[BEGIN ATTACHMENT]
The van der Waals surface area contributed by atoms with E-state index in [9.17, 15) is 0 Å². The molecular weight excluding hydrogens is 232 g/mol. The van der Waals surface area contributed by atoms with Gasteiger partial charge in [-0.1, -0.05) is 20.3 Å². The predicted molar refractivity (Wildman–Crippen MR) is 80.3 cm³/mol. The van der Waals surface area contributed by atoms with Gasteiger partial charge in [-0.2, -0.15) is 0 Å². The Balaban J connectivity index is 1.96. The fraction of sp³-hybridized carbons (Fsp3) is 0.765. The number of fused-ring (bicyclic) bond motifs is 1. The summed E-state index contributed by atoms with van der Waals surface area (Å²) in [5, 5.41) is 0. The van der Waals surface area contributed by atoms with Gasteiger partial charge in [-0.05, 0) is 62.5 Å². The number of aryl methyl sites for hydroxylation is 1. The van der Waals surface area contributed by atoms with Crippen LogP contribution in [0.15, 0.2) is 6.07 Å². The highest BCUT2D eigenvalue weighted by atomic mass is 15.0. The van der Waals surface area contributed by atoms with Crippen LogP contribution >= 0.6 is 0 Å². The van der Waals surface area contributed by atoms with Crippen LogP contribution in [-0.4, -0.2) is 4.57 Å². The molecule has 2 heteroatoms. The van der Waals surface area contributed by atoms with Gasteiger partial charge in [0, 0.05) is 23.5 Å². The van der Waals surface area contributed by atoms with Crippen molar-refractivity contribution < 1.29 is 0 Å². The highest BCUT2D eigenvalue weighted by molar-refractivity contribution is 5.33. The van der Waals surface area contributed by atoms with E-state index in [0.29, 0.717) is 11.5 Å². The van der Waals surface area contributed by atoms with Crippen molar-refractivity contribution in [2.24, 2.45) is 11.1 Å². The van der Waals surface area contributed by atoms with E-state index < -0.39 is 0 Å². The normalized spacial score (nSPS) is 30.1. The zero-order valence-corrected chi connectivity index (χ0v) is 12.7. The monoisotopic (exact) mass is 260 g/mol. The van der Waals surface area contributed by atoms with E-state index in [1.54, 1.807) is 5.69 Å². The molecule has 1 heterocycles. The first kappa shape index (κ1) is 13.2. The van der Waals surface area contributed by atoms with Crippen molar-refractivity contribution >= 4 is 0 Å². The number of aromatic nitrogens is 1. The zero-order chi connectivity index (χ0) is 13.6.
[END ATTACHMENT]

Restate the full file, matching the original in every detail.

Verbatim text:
The van der Waals surface area contributed by atoms with E-state index in [9.17, 15) is 0 Å². The molecular weight excluding hydrogens is 232 g/mol. The van der Waals surface area contributed by atoms with Gasteiger partial charge in [-0.1, -0.05) is 20.3 Å². The predicted molar refractivity (Wildman–Crippen MR) is 80.3 cm³/mol. The van der Waals surface area contributed by atoms with Gasteiger partial charge in [-0.2, -0.15) is 0 Å². The Balaban J connectivity index is 1.96. The fraction of sp³-hybridized carbons (Fsp3) is 0.765. The number of fused-ring (bicyclic) bond motifs is 1. The summed E-state index contributed by atoms with van der Waals surface area (Å²) in [5, 5.41) is 0. The van der Waals surface area contributed by atoms with Gasteiger partial charge in [-0.05, 0) is 62.5 Å². The number of aryl methyl sites for hydroxylation is 1. The van der Waals surface area contributed by atoms with Crippen LogP contribution in [0.15, 0.2) is 6.07 Å². The highest BCUT2D eigenvalue weighted by atomic mass is 15.0. The van der Waals surface area contributed by atoms with Crippen LogP contribution >= 0.6 is 0 Å². The van der Waals surface area contributed by atoms with Crippen LogP contribution in [-0.4, -0.2) is 4.57 Å². The molecule has 2 heteroatoms. The van der Waals surface area contributed by atoms with Gasteiger partial charge in [0, 0.05) is 23.5 Å². The van der Waals surface area contributed by atoms with Crippen molar-refractivity contribution < 1.29 is 0 Å². The highest BCUT2D eigenvalue weighted by molar-refractivity contribution is 5.33. The van der Waals surface area contributed by atoms with E-state index in [0.29, 0.717) is 11.5 Å². The van der Waals surface area contributed by atoms with Crippen molar-refractivity contribution in [2.24, 2.45) is 11.1 Å². The van der Waals surface area contributed by atoms with E-state index < -0.39 is 0 Å². The normalized spacial score (nSPS) is 30.1. The zero-order valence-corrected chi connectivity index (χ0v) is 12.7. The monoisotopic (exact) mass is 260 g/mol. The van der Waals surface area contributed by atoms with E-state index in [1.54, 1.807) is 5.69 Å². The molecule has 1 heterocycles. The first kappa shape index (κ1) is 13.2. The van der Waals surface area contributed by atoms with Crippen molar-refractivity contribution >= 4 is 0 Å². The number of aromatic nitrogens is 1. The zero-order chi connectivity index (χ0) is 13.6.